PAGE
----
Modern technology has brought so many gifts to skin care. We are lucky to have an array of efficacious devices at our fingertips that can benefit all skin types. Our formulations are more advanced than we could have ever dreamed, and today’s software and apps allow us to manage clients with ease and care. However, when it comes to social, I’m not so sure the good outweighs the bad.
Social media allows us to cost-effectively market to potential clientele, to easily keep up with the latest skin care trends and to maintain connections with industry peers, but at what cost? The reality is that skin on social media is often filtered, giving clients an unrealistic goal for ideal skin. This has given rise to the term social media dysmorphia, where clients’ standard of beauty is the perfection they see on social. In 2018, 40% of plastic surgeons reported clients were seeking both cosmetic surgery and nonsurgical enhancements to look better in selfies on Instagram, Snapchat and Facebook.1 Clients are coming in to our treatment rooms with unrealistic expectations for their skin care goals, so what do we do?
Elizabeth Donat explores this topic of “artificial beauty” in her article on Page 40. To help these clients, she recommends responding to them with empathy, to manage their expectations and to be more collaborative in the consultation process.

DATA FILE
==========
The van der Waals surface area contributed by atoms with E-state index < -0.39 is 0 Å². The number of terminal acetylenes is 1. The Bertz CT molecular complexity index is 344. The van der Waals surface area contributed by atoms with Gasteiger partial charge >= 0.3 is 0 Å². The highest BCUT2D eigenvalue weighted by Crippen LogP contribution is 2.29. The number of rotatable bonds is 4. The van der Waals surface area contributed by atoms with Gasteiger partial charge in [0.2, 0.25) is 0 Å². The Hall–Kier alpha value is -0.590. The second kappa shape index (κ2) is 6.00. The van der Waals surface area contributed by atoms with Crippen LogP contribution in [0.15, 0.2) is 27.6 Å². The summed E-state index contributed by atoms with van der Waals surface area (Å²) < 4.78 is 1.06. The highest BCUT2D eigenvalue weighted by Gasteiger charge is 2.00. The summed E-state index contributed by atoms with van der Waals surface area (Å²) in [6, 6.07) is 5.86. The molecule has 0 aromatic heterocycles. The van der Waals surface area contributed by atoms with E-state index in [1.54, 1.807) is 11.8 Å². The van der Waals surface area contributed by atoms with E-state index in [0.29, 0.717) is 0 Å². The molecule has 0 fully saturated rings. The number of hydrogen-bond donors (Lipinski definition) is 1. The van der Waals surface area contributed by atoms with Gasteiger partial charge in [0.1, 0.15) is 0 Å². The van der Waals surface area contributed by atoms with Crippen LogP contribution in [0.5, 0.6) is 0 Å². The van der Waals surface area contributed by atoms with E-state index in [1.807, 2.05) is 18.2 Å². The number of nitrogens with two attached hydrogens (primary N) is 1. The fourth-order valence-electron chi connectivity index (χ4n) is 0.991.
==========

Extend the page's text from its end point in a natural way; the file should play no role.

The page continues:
With every client that comes to us expecting to look perfect in selfies, there are others who instead head to the drugstore believing that the latest DIY skin care video will work wonders for them. You may have to fix their costly mistake, but even if you don’t, education is key.
It is important that we educate our clients every day on what they see on social media, even if they don’t bring it up. Equally as important is the content that we post on our social platforms, which should be rooted in truth and knowledge. Otherwise, our skin care results will not reflect our social.
Yours In Hashtags,
Editor in Chief